Protecting natural resources. There is an increasing demand for timber to be purchased from independently certified legal and sustainable sources. Local authorities, timber merchants and wood packaging manufacturers are being encouraged to ensure that all timber supplied is from legal and sustainable sources. Credible proof is often required that the wood in the end product can be guaranteed to come from the source claimed and not only does the forest need to be certified as a sustainable source, but all along the supply chain to the end product. If this happens the final article can carry the stamp of accreditation from a recognised authority - this is known as chain of custody. To achieve this, timber and wood packaging suppliers can be independently assessed by either of the two leading European bodies FSC or PEFC. In fact a special legal and sustainable scheme even exists for recycled pallet dealers recognising that a percentage of the timber they use will always be from untraceable sources (see 86.e below)


Protection of the environment. A good example of the wide ranging approach to reducing waste and contamination in the European packaging industry is to be found in BS EN 13427: Requirements for the use of European Standards in the field of Packaging and Packaging Waste - which is a good example of CEN and the EU working together. EN 13427 is mandatory for all EU member countries and we have extensive help laid out for members in documents below. An example of the environmental protection in 13427 is the elimination of all metallic lead in packaging thereby avoiding the possibility of it passing into the soil of landfill and on into ground water. Potential for contamination is now much less than 10 years ago, achieved by steadily reducing contaminants in all walks of life. Timber preservative treatments have now eliminated arsenic and chromium by banning CCA (copper, chrome arsenate) pressure treatment of wood packaging. It is less and less likely that timber used in wood pallets or casemaking will be treated with any chemical, but when it is, most manufacturers use environmentally friendly treatments such as the new copper quaternary preservative compounds. Great care must still be taken to ensure timber supplies have not been chemically treated if likely payloads are in any way connected with food, drink, pharmacy or toys.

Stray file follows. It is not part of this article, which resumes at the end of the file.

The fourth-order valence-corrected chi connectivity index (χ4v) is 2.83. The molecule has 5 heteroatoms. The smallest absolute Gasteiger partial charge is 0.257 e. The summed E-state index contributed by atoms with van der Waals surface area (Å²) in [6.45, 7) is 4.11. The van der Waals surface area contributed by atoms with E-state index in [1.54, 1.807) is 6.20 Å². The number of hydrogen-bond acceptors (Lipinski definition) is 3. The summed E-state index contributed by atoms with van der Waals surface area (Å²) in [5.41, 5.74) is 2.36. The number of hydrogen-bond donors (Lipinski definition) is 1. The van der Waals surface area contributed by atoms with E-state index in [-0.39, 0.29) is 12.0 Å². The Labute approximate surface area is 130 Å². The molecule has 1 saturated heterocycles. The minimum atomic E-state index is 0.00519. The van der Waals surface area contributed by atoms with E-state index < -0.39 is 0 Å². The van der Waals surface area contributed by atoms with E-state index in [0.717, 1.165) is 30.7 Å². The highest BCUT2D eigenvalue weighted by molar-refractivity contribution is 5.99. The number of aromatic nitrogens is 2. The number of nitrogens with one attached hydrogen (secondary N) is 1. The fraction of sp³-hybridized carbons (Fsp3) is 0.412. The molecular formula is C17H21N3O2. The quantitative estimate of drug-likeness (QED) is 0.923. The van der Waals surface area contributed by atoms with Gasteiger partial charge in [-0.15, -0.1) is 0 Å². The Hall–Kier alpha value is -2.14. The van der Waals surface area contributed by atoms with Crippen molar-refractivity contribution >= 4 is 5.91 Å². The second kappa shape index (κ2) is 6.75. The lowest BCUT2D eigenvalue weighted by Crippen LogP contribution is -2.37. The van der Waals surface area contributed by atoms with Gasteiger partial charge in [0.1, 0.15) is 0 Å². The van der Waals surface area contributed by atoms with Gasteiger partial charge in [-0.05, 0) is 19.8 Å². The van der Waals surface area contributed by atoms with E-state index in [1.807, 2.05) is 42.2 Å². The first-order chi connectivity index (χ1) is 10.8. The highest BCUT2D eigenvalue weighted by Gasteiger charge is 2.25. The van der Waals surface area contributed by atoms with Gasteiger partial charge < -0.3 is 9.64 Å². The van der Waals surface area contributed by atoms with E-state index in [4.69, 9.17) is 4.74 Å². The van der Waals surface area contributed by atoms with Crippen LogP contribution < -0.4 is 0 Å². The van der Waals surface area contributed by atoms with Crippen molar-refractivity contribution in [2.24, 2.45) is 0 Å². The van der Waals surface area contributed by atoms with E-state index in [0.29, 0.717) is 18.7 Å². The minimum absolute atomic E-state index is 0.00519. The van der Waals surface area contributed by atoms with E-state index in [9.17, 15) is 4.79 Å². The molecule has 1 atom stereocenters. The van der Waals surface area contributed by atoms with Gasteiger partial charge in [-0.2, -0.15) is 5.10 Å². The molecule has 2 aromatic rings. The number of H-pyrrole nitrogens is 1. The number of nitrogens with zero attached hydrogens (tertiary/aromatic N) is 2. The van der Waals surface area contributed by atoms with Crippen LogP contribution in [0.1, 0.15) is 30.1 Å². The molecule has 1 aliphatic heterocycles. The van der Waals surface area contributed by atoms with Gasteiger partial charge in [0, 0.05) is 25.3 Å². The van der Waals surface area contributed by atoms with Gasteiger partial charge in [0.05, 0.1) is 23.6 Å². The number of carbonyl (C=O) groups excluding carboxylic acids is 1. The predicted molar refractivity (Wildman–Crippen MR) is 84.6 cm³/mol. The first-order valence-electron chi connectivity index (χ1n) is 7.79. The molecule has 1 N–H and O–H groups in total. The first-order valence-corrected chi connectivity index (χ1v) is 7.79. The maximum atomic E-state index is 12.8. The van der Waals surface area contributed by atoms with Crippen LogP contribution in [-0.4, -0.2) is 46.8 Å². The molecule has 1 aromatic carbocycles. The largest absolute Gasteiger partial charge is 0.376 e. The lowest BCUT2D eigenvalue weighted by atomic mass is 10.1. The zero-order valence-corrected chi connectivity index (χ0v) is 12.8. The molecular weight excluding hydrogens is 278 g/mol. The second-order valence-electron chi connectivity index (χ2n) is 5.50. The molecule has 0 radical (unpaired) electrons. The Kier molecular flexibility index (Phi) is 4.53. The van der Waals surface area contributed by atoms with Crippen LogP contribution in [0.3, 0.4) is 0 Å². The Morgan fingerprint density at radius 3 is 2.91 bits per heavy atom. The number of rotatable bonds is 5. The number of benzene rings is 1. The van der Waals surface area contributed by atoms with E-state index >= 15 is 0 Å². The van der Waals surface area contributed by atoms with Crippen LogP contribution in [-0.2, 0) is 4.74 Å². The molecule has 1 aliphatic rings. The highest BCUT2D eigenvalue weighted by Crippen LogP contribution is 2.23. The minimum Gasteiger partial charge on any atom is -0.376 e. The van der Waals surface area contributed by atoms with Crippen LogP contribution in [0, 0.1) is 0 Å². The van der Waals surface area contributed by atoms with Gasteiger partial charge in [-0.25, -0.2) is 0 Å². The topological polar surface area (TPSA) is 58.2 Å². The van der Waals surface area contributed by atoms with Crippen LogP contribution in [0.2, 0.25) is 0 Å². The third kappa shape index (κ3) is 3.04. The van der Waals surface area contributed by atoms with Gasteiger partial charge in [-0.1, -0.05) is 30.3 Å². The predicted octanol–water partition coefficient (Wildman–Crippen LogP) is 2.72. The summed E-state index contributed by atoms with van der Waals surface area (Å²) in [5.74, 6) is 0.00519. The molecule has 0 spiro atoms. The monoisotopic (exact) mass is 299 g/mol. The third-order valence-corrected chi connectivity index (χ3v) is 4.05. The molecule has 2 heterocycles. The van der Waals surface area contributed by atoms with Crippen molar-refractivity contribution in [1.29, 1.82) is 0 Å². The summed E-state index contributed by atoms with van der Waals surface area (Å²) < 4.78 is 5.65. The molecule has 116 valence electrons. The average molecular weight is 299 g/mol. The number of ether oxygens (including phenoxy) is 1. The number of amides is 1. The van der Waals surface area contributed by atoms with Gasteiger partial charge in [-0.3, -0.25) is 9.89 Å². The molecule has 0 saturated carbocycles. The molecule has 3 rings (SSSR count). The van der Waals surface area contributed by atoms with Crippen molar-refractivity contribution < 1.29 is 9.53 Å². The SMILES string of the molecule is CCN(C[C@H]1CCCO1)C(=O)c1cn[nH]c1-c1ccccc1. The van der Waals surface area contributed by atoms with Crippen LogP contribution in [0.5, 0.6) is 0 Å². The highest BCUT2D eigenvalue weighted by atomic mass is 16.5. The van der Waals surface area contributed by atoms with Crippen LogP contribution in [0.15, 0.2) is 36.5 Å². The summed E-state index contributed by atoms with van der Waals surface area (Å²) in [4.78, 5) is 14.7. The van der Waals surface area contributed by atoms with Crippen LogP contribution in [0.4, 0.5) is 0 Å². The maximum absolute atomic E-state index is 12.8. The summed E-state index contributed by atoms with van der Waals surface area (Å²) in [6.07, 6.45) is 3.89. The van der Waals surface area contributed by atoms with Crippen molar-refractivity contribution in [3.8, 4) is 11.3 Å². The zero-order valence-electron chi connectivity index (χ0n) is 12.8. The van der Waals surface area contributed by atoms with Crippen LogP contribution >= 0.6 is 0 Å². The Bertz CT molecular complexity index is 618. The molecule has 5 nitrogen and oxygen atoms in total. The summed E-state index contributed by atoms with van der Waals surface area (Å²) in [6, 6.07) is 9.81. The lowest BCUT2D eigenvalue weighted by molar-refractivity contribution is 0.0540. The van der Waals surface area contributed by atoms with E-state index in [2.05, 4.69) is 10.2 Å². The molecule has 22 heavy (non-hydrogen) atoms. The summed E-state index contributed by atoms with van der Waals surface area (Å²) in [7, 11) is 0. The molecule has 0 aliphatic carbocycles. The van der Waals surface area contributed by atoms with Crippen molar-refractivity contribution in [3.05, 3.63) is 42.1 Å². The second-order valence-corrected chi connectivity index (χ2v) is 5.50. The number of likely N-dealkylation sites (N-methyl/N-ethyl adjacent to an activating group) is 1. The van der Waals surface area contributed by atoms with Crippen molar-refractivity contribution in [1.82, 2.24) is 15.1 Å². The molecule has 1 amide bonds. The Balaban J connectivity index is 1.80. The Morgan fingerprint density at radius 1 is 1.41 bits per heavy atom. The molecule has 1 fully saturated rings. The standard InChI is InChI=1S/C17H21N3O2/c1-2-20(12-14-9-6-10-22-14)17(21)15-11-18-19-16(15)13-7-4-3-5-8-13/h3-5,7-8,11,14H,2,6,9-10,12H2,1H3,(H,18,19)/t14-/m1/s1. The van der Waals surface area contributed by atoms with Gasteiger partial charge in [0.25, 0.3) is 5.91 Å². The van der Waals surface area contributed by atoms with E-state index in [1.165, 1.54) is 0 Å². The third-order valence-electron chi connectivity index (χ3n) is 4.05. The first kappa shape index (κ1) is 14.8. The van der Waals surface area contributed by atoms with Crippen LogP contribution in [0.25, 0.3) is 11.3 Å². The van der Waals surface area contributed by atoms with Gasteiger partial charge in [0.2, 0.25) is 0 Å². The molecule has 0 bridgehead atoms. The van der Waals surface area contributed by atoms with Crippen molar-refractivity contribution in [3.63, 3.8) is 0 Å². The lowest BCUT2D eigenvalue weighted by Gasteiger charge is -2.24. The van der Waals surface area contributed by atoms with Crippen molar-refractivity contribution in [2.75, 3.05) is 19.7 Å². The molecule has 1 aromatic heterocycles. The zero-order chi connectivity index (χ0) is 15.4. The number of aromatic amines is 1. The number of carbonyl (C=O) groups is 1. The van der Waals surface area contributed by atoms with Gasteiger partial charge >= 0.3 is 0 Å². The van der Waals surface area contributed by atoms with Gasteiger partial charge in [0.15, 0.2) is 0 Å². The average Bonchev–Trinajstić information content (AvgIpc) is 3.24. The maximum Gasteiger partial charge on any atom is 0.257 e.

Protection of food, drink and toys. This is not usually an issue with secondary packaging such as pallets or cases which are not in direct contact with food or drink. However, when timber packaging becomes primary packaging (eg. packaging in direct contact with food) such as potato boxes, or soft fruit punnets made of thin wood veneer, then the wood should under no circumstances be treated with any chemical. This is much easier for the manufacturer to ensure than for the user to check. Direct contact is common with plastic packaging which is often primary packaging in direct food contact. Measuring if migration of chemicals occurs from packaging into food is covered in the requirements of various European Directives and a set of supporting EN standards. Laboratories have developed sophisticated methods for detection of chemicals in wood and plastic and manufacturers are increasingly setting in place controls and working towards elimination at source. One of the earliest EN standards published, was intended to ensure there were no harmful chemicals in wooden toys and it is the existence of this and EN test methods that triggered the recent return of painted toys to China- having failed some of these tests.

Not only food, drink and toys - the European cosmetic and pharmaceutical industries ship unit loads made up on pallets. Here the strict rules to avoid tainting of food may not apply, but the commercial risk of tainting high value shipments is still there. If you sell pallets or packaging into these industries, customers' needs may be just as tough and you need to be aware of how tainting arises and be able to reduce the risk of your packaging causing this. Basically this is achieved through control of moisture and avoidance of moulds, bluestain and chemicals. PalletLink is experienced in advising members on this and several of our datasheets cover these issues based upon experience over a period of years. For information on this issue go to the TREATMENTS/MOISTURE page or enter your interest as keywords into Quick Search. If you need further assistance contact our helpline.

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PDF73a Pallet blocks from scrap crumb rubber. (PDF 10kb)
PDF81a New timber pallets and packaging - hygiene issues. (PDF 118kb)
PDF81b Used timber pallets - pallet hygiene (PDF 59kb)
PDF81r Developing countries may use penta-based wood preservatives. (PDF 120kb)
PDF83b Preservatives - BPR - EU Biocide Regulations (PDF 28kb)
PDF84c DEFRA - Packaging Waste Regulations - Brief User Guide (PDF 259kb)
PDF84d DEFRA - Packaging Waste Regulations - 111 page User Guide (PDF 371kb)
PDF84f Wood packaging and EU Environmental Directive WEEE RoHS. (PDF 67kb)
Word Doc.84j Statement of Conformity to Packaging (Essential Requirements) 2003. (Word Doc. 41kb)
PDF84k Conformity with UK Packaging (Essential Requirements) Regulations 2003. (PDF 104kb)
PDF84m DEFRA - How to register as a producer of packaging (PDF 129kb)
PDF86e Sustainable and recovered timber sources for pallets and packaging. (PDF 14kb)
PDF86g Environment - Pallets per tree - average spruce conifer. (PDF 87kb)
PDF86h French Scandinavian study of environment impact of wood usage (PDF 653kb)
PDF86j Legality of timber products on the market - EUTR. (PDF 111kb)
PDF88h New formaldehyde controls for composite pallet blocks (PDF 88kb)
PDF89a Chilled storage datasheet (PDF 12kb)
PDF89g Pallets & Packaging used in sub-zero temperatures. (PDF 12kb)
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